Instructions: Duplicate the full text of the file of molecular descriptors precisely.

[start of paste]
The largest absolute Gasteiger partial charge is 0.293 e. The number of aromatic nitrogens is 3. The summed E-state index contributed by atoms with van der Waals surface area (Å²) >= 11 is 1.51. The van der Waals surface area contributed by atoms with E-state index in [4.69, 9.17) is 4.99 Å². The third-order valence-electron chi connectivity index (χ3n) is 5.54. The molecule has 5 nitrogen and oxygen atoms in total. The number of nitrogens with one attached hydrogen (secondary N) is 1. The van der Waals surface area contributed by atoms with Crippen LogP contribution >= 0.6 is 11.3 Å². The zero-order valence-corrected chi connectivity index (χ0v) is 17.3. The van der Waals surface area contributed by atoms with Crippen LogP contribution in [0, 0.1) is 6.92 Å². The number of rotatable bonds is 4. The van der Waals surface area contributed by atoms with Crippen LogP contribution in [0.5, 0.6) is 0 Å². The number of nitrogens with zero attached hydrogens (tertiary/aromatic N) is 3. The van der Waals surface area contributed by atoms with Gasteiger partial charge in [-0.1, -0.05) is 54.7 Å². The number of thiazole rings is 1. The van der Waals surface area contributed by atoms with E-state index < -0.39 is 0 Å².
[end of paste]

The largest absolute Gasteiger partial charge is 0.293 e. The number of aromatic nitrogens is 3. The summed E-state index contributed by atoms with van der Waals surface area (Å²) >= 11 is 1.51. The van der Waals surface area contributed by atoms with E-state index in [4.69, 9.17) is 4.99 Å². The third-order valence-electron chi connectivity index (χ3n) is 5.54. The molecule has 5 nitrogen and oxygen atoms in total. The number of nitrogens with one attached hydrogen (secondary N) is 1. The van der Waals surface area contributed by atoms with Crippen LogP contribution >= 0.6 is 11.3 Å². The zero-order valence-corrected chi connectivity index (χ0v) is 17.3. The van der Waals surface area contributed by atoms with Crippen LogP contribution in [0, 0.1) is 6.92 Å². The number of rotatable bonds is 4. The van der Waals surface area contributed by atoms with Crippen LogP contribution in [0.5, 0.6) is 0 Å². The number of nitrogens with zero attached hydrogens (tertiary/aromatic N) is 3. The van der Waals surface area contributed by atoms with Gasteiger partial charge in [-0.1, -0.05) is 54.7 Å². The number of thiazole rings is 1. The van der Waals surface area contributed by atoms with E-state index < -0.39 is 0 Å².